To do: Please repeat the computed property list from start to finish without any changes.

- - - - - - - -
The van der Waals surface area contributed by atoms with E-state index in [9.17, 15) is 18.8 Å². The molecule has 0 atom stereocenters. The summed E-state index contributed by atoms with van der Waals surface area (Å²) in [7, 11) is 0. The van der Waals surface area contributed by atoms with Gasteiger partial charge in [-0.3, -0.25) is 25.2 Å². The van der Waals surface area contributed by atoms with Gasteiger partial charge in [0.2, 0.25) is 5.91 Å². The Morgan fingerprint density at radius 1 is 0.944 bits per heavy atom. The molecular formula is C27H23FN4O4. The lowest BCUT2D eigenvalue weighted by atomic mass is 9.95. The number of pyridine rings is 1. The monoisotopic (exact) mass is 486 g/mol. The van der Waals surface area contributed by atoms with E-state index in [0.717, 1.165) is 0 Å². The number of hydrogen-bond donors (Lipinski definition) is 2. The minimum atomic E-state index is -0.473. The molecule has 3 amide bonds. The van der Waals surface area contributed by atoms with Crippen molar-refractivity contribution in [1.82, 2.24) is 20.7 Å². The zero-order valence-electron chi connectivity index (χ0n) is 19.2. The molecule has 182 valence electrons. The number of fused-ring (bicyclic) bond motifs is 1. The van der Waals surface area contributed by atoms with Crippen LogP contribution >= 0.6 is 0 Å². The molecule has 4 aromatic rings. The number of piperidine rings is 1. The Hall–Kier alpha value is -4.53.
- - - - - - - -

The van der Waals surface area contributed by atoms with E-state index in [9.17, 15) is 18.8 Å². The molecule has 0 atom stereocenters. The summed E-state index contributed by atoms with van der Waals surface area (Å²) in [7, 11) is 0. The van der Waals surface area contributed by atoms with Gasteiger partial charge in [-0.3, -0.25) is 25.2 Å². The van der Waals surface area contributed by atoms with Gasteiger partial charge in [0.2, 0.25) is 5.91 Å². The Morgan fingerprint density at radius 1 is 0.944 bits per heavy atom. The molecular formula is C27H23FN4O4. The lowest BCUT2D eigenvalue weighted by atomic mass is 9.95. The number of pyridine rings is 1. The monoisotopic (exact) mass is 486 g/mol. The van der Waals surface area contributed by atoms with E-state index in [0.717, 1.165) is 0 Å². The number of hydrogen-bond donors (Lipinski definition) is 2. The minimum atomic E-state index is -0.473. The molecule has 3 amide bonds. The van der Waals surface area contributed by atoms with Crippen molar-refractivity contribution in [1.82, 2.24) is 20.7 Å². The zero-order valence-electron chi connectivity index (χ0n) is 19.2. The molecule has 182 valence electrons. The number of fused-ring (bicyclic) bond motifs is 1. The van der Waals surface area contributed by atoms with Crippen LogP contribution >= 0.6 is 0 Å². The molecule has 4 aromatic rings. The number of piperidine rings is 1. The Hall–Kier alpha value is -4.53.